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Utility of environmental DNA for monitoring rare and indicator macroinvertebrate species


Mächler, Elvira; Deiner, Kristy; Steinmann, Patrick; Altermatt, Florian (2014). Utility of environmental DNA for monitoring rare and indicator macroinvertebrate species. Freshwater Science, 33(4):1174-1183.

Abstract

Accurate knowledge of the distribution of rare, indicator, or invasive species is required for conservation and management decisions. However, species monitoring done with conventional methods may have limitations, such as being laborious in terms of cost and time, and often requires invasive sampling of specimens. Environmental DNA (eDNA) has been identified as a molecular tool that could overcome these limitations, particularly in aquatic systems. Detection of rare and invasive amphibians and fish in lake and river systems has been effective, but few studies have targeted macroinvertebrates in aquatic systems. We expanded eDNA techniques to a broad taxonomic array of macroinvertebrate species in river and lake systems. We were able to detect 5 of 6 species (Ancylus fluviatilis, Asellus aquaticus, Baetis buceratus, Crangonyx pseudogracilis, and Gammarus pulex) with an eDNA method in parallel to the conventional kicknet-sampling method commonly applied in aquatic habitats. Our eDNA method showed medium to very high consistency with the data from kicknet-sampling and was able to detect both indicator and nonnative macroinvertebrates. Furthermore, our primers detected target DNA in concentrations down to 10–5 ng/µL of total extracted tissue DNA in the absence of background eDNA in the reaction. We demonstrate that an eDNA surveillance method based on standard PCR can deliver biomonitoring data across a wide taxonomic range of macroinvertebrate species (Gastropoda, Isopoda, Ephemeroptera, and Amphipoda) in riverine habitats and may offer the possibility to deliver data on a more refined time scale than conventional methods when focusing on single or few target species. Such information based on nondestructive sampling may allow rapid management decisions and actions.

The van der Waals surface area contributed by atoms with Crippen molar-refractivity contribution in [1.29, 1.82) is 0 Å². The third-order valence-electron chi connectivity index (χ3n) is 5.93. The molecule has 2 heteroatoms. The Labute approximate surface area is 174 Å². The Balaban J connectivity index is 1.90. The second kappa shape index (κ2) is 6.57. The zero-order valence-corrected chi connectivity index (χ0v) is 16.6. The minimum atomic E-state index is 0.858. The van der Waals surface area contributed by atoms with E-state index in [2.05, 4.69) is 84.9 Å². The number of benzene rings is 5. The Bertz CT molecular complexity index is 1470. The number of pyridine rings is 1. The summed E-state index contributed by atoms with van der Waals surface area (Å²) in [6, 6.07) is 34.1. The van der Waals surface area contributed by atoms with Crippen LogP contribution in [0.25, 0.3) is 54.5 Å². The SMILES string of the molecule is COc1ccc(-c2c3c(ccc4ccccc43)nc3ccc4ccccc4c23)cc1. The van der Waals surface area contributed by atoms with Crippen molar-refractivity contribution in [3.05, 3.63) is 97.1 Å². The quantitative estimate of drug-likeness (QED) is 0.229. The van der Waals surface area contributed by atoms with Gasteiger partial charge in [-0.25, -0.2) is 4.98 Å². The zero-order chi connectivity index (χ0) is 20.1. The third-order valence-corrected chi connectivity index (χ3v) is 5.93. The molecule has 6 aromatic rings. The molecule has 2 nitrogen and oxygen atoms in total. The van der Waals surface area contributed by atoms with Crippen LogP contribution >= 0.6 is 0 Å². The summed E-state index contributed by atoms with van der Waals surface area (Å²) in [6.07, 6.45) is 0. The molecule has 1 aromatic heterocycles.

Abstract

Accurate knowledge of the distribution of rare, indicator, or invasive species is required for conservation and management decisions. However, species monitoring done with conventional methods may have limitations, such as being laborious in terms of cost and time, and often requires invasive sampling of specimens. Environmental DNA (eDNA) has been identified as a molecular tool that could overcome these limitations, particularly in aquatic systems. Detection of rare and invasive amphibians and fish in lake and river systems has been effective, but few studies have targeted macroinvertebrates in aquatic systems. We expanded eDNA techniques to a broad taxonomic array of macroinvertebrate species in river and lake systems. We were able to detect 5 of 6 species (Ancylus fluviatilis, Asellus aquaticus, Baetis buceratus, Crangonyx pseudogracilis, and Gammarus pulex) with an eDNA method in parallel to the conventional kicknet-sampling method commonly applied in aquatic habitats. Our eDNA method showed medium to very high consistency with the data from kicknet-sampling and was able to detect both indicator and nonnative macroinvertebrates. Furthermore, our primers detected target DNA in concentrations down to 10–5 ng/µL of total extracted tissue DNA in the absence of background eDNA in the reaction. We demonstrate that an eDNA surveillance method based on standard PCR can deliver biomonitoring data across a wide taxonomic range of macroinvertebrate species (Gastropoda, Isopoda, Ephemeroptera, and Amphipoda) in riverine habitats and may offer the possibility to deliver data on a more refined time scale than conventional methods when focusing on single or few target species. Such information based on nondestructive sampling may allow rapid management decisions and actions.

Citations

22 citations in Web of Science®
18 citations in Scopus®
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Additional indexing

Item Type:Journal Article, refereed, original work
Communities & Collections:07 Faculty of Science > Institute of Evolutionary Biology and Environmental Studies
Dewey Decimal Classification:570 Life sciences; biology
590 Animals (Zoology)
Uncontrolled Keywords:eDNA, kicknet sampling, lotic systems, cytochrome oxidase I, water quality assessment, EPT, Amphipoda
Language:English
Date:2014
Deposited On:04 Feb 2015 09:45
Last Modified:05 Apr 2016 18:51
Publisher:North American Benthological Society
ISSN:2161-9549
Publisher DOI:https://doi.org/10.1086/678128

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